Buyers will find plenty of choice in the current Mini Hatch range from the sensible and affordable Mini One right up to the hooligan John Cooper Works model, as well as a pure-electric version. There’s also the choice of three- or five-door bodystyles.
The Mini is still among the best of British (it’s built in Oxford) and a keen rival for German cars such as the Audi A1 and Volkswagen Polo. The new version will get what looks like a really cool interior with a clever circular touchscreen display, but more importantly the electric model will go further per charge. The Mini’s future seems assured.
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8. Nissan Juke: 29,272
We don’t often see the Juke — the Qashqai’s smaller sibling — in the top 10 so Nissan will be delighted that it has two of the best-selling cars in the UK. That’s largely thanks to a bumper month of sales for the model in March, because the funky SUV didn’t even make the top 10 in October or November.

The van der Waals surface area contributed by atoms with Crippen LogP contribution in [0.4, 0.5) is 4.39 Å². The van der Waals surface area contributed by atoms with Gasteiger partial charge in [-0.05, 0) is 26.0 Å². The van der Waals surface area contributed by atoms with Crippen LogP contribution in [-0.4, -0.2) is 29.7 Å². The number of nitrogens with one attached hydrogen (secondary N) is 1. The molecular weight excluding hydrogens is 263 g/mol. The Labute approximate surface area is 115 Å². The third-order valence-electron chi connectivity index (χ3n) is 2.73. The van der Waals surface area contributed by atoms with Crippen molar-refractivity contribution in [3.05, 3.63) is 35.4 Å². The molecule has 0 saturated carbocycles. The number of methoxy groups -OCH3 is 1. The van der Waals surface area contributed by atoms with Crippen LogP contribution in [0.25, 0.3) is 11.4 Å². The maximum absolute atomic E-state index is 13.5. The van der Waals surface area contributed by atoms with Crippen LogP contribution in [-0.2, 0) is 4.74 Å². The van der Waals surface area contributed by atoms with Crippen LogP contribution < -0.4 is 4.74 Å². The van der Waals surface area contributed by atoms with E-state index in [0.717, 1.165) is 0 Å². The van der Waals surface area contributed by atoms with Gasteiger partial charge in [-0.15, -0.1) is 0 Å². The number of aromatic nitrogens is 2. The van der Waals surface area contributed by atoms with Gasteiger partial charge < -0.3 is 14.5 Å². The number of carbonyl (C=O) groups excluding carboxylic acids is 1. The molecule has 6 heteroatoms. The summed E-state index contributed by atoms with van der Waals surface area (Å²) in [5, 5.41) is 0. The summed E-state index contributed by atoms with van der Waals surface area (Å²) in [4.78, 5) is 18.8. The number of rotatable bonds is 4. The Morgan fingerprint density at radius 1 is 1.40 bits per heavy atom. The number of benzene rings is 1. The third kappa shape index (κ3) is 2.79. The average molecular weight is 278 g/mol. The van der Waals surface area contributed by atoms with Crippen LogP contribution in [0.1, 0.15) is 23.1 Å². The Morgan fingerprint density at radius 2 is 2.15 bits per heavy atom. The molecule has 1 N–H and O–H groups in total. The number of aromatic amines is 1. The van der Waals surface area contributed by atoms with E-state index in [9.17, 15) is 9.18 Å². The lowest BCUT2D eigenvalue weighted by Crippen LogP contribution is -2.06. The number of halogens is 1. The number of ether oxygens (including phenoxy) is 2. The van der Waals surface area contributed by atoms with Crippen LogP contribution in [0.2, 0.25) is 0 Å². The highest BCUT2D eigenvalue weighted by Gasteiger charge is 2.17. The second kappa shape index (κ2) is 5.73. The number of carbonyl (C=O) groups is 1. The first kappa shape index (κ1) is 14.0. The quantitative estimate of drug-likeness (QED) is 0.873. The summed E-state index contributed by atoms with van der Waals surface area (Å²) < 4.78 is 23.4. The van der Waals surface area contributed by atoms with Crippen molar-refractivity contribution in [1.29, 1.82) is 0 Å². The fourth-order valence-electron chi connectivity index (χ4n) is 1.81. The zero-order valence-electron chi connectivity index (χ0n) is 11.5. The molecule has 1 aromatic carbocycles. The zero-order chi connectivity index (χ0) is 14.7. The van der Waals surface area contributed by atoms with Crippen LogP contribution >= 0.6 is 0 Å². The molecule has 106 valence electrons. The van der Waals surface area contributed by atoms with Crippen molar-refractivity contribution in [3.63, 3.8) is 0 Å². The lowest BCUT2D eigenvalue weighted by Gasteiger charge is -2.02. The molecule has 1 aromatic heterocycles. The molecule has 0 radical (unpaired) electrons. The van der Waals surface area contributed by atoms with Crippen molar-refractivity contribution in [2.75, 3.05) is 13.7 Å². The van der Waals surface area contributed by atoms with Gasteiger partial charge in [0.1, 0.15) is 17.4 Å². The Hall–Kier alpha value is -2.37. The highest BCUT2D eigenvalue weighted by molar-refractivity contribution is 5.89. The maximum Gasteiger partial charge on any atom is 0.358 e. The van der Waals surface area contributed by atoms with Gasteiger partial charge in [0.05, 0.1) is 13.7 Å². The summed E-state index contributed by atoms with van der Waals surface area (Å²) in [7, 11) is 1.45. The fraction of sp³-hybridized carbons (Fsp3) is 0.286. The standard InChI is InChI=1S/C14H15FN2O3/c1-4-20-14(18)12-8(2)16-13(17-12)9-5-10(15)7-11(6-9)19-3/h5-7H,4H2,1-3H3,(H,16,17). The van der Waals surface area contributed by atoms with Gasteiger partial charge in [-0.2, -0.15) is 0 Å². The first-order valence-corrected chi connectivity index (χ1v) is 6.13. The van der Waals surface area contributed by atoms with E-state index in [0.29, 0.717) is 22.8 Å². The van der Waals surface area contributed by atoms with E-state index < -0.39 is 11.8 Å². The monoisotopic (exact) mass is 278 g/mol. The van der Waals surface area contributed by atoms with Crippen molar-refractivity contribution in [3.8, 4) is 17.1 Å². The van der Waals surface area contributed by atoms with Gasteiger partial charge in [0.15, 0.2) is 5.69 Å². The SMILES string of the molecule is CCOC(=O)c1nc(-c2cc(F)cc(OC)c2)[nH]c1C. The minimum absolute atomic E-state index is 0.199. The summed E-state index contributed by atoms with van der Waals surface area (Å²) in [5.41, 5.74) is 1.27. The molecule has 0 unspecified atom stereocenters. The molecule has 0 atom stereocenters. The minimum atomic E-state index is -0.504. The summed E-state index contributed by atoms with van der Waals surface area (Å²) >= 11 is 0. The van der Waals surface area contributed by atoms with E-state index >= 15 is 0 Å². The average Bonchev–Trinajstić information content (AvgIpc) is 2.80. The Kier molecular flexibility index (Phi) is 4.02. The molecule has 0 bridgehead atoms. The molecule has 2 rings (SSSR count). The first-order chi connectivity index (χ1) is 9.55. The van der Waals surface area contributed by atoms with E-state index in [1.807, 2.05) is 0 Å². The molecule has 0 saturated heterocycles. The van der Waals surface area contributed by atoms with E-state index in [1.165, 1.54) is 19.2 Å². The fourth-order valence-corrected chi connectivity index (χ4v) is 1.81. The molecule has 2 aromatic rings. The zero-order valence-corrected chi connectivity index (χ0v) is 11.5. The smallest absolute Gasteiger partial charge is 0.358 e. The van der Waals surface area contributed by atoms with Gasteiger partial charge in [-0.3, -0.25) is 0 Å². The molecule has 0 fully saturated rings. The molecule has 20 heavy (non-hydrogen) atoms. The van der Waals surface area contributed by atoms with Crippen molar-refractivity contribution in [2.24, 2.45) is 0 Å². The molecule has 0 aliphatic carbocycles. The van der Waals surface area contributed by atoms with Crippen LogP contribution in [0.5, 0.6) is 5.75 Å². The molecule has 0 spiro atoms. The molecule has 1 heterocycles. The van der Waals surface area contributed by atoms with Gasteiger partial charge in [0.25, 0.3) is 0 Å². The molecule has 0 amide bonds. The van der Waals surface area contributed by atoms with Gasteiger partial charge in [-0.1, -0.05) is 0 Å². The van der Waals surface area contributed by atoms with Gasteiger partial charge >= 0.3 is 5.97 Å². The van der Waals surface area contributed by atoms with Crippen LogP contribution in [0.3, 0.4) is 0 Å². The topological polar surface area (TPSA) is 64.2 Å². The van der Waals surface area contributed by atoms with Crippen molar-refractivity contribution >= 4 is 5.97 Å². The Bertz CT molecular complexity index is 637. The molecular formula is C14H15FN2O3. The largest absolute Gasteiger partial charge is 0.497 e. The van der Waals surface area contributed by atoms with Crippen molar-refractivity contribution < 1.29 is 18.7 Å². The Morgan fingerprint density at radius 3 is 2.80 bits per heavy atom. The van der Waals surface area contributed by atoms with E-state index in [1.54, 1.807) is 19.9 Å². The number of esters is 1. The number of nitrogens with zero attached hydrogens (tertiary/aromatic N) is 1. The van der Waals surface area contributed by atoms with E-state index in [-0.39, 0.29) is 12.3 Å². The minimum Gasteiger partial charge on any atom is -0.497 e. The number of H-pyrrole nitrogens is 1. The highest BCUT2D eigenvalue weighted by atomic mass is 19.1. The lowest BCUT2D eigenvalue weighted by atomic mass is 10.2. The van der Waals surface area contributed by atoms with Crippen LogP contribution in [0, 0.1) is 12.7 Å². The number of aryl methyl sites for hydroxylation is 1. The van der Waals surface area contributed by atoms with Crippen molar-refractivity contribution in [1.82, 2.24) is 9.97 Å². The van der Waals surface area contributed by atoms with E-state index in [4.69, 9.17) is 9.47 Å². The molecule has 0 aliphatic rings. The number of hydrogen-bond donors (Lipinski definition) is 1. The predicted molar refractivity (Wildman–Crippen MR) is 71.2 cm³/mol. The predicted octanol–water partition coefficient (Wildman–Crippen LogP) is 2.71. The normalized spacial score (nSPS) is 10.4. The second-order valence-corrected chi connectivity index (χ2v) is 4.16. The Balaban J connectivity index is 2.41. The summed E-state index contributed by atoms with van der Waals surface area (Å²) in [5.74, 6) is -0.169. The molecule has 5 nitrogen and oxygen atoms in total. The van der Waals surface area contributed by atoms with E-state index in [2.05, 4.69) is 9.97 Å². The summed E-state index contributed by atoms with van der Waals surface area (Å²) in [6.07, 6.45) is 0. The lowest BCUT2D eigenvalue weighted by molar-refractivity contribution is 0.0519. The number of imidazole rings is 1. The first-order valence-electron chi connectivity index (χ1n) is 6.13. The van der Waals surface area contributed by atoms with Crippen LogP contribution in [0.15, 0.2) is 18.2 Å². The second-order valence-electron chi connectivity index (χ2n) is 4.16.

The Juke has been a bit of a Marmite car in the past but the second generation model is an objectively more attractive proposition and the introduction of a hybrid version last year has clearly caught the eye of many new car buyers who value fuel economy.
Like the Qashqai, the Juke is built in Sunderland and so the “buy local” effect may be a factor in its popularity. But the Juke drives well, has plenty of tech and is competitively priced, starting at under £21,000, which makes the compact crossover an attractive proposition for buyers.
9. Vauxhall Mokka: 28,390
A perennial favourite with UK customers, the Mokka is Vauxhall’s answer to the Ford Puma and the Nissan Juke. Although it’s not quite the best car in its class, the combination of fresh, modern styling and compact dimensions, as well as the comforting familiarity of the Vauxhall badge, have kept the little SUV high in the sales charts.